• 63a [Apt name for a cardiologist] was obvious but I was initially stumped. I forgot that HARTE can take an E on the end.

What I didn’t know before I did this puzzle: that TREEBEARD is the oldest of the Ents.

Alex Eaton-Salners’s Wall Street Journal crossword, “Over-Under” — Jim’s review

ALEX (14a) is back with a tricky bit of construction.

The revealer at 59a urges us to find the answer to this poser: [How life is like the ocean, or a hint to entering the starred answers]. Answer: IT GOES UP AND DOWN. Not only is that the answer, but we have to take it literally. Each theme answer is a phrase with two ITs. The first one goes up, the second one goes down.

WSJ – Thu, 5.11.17 – “Over-Under” by Alex Eaton-Salners

  • 17a [*The Taj Mahal, for oneWORLD HER(IT)AGE S(IT)E. This makes for an impressive grid-spanner
  • 27a [*Acerbic humor] B(IT)ING W(IT)
  • 37a [*Swing both ways] SW(IT)CH H(IT)
  • 46a [*Artistic toy that glows in the dark] L(IT)E BR(IT)E. Fun entry. We played with one of these a lot when we were kids.

It took me quite a while to suss out exactly what was going on, even though this is pretty much what I expected after looking at the title. Nicely conceived and executed.

And looking at my color-coded grid, the amount of constraints on the grid is quite high. So it’s mildly surprising that Alex still fit in some fun non-theme entries like DATE NIGHT, ABALONE, ICELAND, and LASER GUNS. This last one’s clue [Speed trap devices] gave me pause though. Have police mostly moved on from radar guns to laser guns?

Of course, there are some sacrifices to be made. I’m looking at XOUTS especially, and OLETA crossing SEE A. My first guess to the clue [Singer Adams with the 1991 song “Get Here”] was BRYAN, but that was way off. I don’t recall ever hearing the name OLETA, but I certainly have heard the song. (See below for the video, and if you’re interested, click through to read some of the youtube comments for an idea of what the song meant to a number of deployed soldiers.)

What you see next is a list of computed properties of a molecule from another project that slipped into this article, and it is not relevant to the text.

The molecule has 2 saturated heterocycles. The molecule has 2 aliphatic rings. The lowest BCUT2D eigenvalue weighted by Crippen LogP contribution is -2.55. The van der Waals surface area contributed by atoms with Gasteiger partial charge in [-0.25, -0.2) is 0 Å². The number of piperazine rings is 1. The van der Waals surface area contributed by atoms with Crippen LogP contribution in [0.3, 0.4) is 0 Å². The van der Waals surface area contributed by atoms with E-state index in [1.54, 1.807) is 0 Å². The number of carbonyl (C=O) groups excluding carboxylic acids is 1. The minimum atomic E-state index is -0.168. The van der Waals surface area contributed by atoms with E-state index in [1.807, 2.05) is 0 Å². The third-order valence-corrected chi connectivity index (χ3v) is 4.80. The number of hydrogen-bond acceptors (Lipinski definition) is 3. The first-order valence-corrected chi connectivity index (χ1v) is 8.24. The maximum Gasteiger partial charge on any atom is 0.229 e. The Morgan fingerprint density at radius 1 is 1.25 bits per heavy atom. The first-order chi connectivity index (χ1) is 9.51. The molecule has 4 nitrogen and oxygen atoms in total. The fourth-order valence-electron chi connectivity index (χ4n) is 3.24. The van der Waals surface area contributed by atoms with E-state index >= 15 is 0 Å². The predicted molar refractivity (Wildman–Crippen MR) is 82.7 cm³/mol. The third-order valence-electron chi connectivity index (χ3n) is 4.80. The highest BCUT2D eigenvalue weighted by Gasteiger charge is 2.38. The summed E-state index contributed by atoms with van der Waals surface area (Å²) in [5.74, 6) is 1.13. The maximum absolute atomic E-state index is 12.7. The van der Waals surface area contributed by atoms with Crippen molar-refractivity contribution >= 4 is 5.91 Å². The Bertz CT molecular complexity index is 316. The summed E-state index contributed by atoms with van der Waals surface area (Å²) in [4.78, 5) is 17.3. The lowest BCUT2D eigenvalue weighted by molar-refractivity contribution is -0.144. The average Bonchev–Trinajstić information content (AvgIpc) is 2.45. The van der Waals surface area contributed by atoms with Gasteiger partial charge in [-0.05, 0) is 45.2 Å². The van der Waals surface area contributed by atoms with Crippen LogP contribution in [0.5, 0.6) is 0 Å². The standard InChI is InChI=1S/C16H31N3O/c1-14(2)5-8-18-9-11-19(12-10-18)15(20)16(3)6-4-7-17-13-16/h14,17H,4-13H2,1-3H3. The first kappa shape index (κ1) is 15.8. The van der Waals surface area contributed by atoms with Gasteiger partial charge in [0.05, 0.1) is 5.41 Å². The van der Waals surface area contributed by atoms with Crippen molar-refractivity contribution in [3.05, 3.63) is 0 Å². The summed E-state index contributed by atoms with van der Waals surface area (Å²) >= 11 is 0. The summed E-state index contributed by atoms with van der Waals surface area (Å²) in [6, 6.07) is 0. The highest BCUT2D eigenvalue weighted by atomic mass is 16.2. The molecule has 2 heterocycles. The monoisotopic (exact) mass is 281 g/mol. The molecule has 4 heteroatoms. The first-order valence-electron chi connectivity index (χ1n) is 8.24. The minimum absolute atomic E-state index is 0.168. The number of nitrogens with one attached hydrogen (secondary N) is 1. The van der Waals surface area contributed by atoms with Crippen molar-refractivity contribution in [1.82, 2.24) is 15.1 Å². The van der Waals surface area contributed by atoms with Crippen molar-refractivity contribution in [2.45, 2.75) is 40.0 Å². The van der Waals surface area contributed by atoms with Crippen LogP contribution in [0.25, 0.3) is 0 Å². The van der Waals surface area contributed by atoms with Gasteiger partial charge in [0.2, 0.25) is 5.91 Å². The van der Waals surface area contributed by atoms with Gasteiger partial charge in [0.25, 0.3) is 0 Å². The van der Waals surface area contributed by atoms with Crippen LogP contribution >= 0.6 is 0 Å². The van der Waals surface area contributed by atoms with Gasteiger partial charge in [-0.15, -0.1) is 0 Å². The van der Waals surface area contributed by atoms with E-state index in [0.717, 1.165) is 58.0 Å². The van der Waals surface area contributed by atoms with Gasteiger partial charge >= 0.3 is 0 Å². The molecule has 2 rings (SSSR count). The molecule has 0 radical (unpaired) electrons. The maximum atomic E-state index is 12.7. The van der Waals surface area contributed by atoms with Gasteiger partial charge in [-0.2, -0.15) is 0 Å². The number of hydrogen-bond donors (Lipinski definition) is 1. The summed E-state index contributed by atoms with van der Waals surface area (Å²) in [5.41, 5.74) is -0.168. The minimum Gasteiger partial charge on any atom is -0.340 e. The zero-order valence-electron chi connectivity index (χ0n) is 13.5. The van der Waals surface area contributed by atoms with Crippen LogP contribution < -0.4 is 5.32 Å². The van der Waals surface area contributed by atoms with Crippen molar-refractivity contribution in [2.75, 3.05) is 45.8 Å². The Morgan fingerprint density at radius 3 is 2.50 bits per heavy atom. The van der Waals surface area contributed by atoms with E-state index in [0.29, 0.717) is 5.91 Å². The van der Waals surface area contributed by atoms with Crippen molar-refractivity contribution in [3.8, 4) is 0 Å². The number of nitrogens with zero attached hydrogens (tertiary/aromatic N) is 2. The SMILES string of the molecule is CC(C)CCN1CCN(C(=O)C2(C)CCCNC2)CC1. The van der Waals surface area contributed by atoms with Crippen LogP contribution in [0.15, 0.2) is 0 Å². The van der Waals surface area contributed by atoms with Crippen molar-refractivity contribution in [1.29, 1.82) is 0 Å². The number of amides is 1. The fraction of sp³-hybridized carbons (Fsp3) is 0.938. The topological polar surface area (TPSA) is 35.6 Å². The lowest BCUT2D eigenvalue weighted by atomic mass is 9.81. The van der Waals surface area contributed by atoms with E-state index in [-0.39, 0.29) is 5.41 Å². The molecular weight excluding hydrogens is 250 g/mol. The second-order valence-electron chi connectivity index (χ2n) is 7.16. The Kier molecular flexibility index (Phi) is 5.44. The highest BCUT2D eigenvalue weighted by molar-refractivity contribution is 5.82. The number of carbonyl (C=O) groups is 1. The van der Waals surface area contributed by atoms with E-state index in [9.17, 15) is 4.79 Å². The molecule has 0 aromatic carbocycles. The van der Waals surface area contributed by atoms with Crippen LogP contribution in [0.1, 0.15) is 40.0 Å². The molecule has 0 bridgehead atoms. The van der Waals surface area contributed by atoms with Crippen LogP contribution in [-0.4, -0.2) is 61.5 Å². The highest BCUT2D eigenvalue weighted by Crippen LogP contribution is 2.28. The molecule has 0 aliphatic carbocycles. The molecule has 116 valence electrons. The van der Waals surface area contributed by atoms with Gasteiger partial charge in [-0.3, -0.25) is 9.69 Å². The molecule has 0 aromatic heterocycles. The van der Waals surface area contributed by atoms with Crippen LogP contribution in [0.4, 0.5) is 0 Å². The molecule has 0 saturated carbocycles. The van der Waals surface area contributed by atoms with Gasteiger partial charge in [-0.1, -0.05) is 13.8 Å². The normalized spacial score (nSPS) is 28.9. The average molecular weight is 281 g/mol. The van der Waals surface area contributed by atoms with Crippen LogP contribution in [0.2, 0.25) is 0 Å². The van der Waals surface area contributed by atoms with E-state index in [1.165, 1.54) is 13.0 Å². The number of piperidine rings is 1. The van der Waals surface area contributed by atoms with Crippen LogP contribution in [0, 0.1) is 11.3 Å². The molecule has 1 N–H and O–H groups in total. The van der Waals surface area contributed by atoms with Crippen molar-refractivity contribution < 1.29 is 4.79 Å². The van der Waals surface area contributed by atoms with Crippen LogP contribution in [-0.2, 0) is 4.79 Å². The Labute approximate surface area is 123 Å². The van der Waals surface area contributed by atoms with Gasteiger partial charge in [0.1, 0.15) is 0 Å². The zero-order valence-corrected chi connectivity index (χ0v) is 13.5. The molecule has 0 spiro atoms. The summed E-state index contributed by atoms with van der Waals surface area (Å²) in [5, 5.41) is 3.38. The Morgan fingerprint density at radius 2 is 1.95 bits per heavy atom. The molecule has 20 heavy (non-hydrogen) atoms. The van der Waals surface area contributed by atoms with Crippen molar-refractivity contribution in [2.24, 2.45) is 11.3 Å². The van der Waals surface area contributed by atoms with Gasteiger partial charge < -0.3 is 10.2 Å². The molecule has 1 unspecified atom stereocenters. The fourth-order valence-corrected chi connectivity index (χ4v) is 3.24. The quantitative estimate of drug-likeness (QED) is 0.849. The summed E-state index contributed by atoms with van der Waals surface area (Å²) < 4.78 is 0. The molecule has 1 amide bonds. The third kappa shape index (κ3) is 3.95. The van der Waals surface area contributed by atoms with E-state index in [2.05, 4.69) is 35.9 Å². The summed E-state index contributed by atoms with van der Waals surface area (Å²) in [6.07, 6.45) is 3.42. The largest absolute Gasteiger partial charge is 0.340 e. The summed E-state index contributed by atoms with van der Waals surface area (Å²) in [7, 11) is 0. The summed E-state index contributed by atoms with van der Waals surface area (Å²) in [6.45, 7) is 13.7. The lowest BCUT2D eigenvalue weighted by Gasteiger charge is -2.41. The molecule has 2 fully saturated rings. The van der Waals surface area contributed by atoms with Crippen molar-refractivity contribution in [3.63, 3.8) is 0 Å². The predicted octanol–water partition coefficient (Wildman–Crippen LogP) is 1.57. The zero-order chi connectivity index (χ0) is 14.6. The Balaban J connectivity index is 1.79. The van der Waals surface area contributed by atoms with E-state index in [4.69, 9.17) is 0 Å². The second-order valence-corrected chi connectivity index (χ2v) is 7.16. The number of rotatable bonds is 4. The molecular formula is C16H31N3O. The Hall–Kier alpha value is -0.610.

One entry that really caused me consternation was 43a [Heaps]. I tried TONS then LOTS then A TON and finally A LOT. This entry’s proximity to the theme answer above it made resolving it more difficult than 54d, which ended up being A TON.

But despite a couple of sticky bits in the grid, this was a fun theme executed well. Good puzzle.

Brendan Emmett Quigley’s website crossword – “Going Underground” — Ben’s Review

I got way too cocky when I had most of the grid filled in on today’s BEQ at 5:00 on the clock, thinking I’d be setting a new record.  Then I realized something funny was up with the bottom and quickly lost that nice head start as I finished it (and the revealer) up:

  • 35A:So-called shadow government that can’t be overthrown, and a hint to this puzzle’s theme— DEEP STATE
  • 37D: Be buddy-buddy (with) — PAL AROUND
  • 38D: Case worker? — INSPECTOR
  • 40D: Creatures that can turn you to stone — BASILISKS
  • 41D: Renée Fleming or Plácido Domingo, e.g. — OPERA STAR
  • 42D: It’s doesn’t quite sound the same — NEAR RHYME
  • 43D: Step from A to B, say, on a scale — HALF-TONE
  • 49D: “Full ___” (Samantha Bee’s show) — FRONTAL
  • 52D: Famous Marquis — DE SADE
  • 53D: Candy that comes in milk chocolate, peanut, and pretzel (among others) — M AND MS
  • 54D: Manager Anderson in the Baseball Hall-of-Fame — SPARKY